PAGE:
How to avoid a 'chairdrobe' – tips for navigating the dreaded messy chair in your bedroom

So many of us are guilty of allowing bedroom clutter to build up, creating a ‘chairdrobe’ or a ‘floordrobe’ – but are there any practical ways to avoid this?

Linda Ring Fruttato wool yellow blanket draped on ahigh back arm chair with enclosed bookshelves behind
(Image credit: LAYERED)

If you’ve got a pile of clothes and other paraphernalia piled up on your bedroom floor or on your solitary bedroom chair, you’re certainly not alone! 

Instead of deploying any useful closet organization ideas, many of us are guilty of using the chair or floor near our beds as an 'extra' wardrobe space – despite the fact that all this does is create extra clutter and chaos in a room that is meant to feel serene and relaxing. So why do we do it? Organizing professional Lucy Milligan Wahl, founder of LMW Edits explains that a 'chairdrobe' or 'floordrobe' usually serves as an in-between spot for clothes we don't quite know what to do with.

'There are some really common reasons for a chairdrobe,' she says. 'One is not knowing where to put clothes that have been worn (so they're not clean) but can be worn again before laundering (so they're not dirty). If it can't go in the closet, then it goes anywhere else it fits, which is often the chair or the floor.'

Though it may feel like the easier option, the reality is that a ‘floordrobe’ or a ‘chairdrobe’ usually presents an unnecessary hindrance in our lives – leaving us tripping over items, misplacing them, and perhaps even too stressed to sleep. But worry not, as there are some easy solutions and systems you can put in place to help you reclaim a relaxing bedroom...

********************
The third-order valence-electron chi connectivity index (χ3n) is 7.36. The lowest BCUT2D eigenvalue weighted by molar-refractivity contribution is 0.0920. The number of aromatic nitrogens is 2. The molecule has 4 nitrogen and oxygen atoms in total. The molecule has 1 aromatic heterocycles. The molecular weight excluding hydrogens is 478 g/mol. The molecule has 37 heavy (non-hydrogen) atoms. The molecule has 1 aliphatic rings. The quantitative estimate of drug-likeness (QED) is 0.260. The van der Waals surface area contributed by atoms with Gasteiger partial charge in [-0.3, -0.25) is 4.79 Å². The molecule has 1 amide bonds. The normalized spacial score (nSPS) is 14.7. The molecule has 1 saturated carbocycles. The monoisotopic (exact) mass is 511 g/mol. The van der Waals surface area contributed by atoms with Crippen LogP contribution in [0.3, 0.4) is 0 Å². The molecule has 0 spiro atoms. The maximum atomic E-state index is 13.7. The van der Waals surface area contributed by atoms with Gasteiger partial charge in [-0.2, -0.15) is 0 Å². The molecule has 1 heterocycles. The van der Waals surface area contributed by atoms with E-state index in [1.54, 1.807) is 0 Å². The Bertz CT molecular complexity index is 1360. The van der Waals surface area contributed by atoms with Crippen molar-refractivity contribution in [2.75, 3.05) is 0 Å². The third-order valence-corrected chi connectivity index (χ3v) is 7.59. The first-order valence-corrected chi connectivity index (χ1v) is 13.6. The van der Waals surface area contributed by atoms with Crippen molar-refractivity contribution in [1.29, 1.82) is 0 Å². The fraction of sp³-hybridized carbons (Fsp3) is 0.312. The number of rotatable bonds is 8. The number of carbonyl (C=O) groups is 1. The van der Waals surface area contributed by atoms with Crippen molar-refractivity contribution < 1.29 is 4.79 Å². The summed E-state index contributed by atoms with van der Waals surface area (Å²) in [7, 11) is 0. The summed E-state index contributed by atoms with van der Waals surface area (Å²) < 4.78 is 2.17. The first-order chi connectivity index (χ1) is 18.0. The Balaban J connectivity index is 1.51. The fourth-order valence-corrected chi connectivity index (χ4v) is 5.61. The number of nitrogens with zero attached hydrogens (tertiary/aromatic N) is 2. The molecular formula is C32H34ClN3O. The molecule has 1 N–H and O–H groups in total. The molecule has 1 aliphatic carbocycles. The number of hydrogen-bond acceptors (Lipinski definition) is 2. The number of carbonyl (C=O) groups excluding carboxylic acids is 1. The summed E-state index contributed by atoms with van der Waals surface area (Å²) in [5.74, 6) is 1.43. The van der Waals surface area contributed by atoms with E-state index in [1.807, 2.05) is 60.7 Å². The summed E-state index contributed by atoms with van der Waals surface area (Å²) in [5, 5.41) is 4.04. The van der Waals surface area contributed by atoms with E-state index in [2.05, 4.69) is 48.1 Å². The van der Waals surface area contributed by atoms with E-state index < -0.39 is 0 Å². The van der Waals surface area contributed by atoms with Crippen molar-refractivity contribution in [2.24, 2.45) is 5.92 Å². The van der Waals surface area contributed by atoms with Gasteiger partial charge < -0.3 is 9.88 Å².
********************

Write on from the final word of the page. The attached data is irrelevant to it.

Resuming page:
How to avoid a 'chairdrobe'

The key to avoiding a ‘chairdrobe’ or ‘floordrobe’ is to finally be realistic about the clothing items you wear and how you wear them. Resolving to just 'be tidier' or keep a more organized bedroom usually won’t cut it – instead, it’s important to think about your daily life and how your clothes need to work for you every day. 

LMW Edits
Lucy Milligan Wahl

Lucy Milligan Wahl is a professional organizer and founder of LMW Edits. She is a National Association of Productivity and Organizing Professionals (NAPO) Golden Circle member and has earned certificates in Essentials of Organizing and Residential Organizing. LMW Edits has a current NAPO Business Stamp of Approval.

1. Be realistic about what you wear – and what you don’t

Closet, ensuite

(Image credit: Kitchen Architecture)

To be able to honestly assess why a chairdrobe or floordrobe happens, it’s important to consider whether the clothes you have in your closet right now are pieces you actually love to wear – or whether you discard them onto your nearby floor or chair every time you need to put together an outfit.

'The first step to avoiding a chairdrobe is to clean out that closet,' Lucy Milligan Wahl says. 'Make sure that everything stored in there is something that makes you feel great when you wear it.' If it is, it’s unlikely to always end up pushed aside. 

This step is also about making space in your closet for the items that usually end up on the floor or chair - if, indeed, space is the reason you can’t fit them into your closet.

'To avoid the continual piles of clothes, firstly cull your wardrobe and eliminate those items you’ll never wear again – another outdated, ill-fitting or rarely worn,' says professional organizer Lisa Dooley, Founder of Your Organized Life. 'Move out of season items and special occasion wear to another location if possible. 

'All of this should open up space in your closet – your prime real estate - for those items you are wearing so that they don’t end up on the floor.'

Lisa Dooley
Lisa Dooley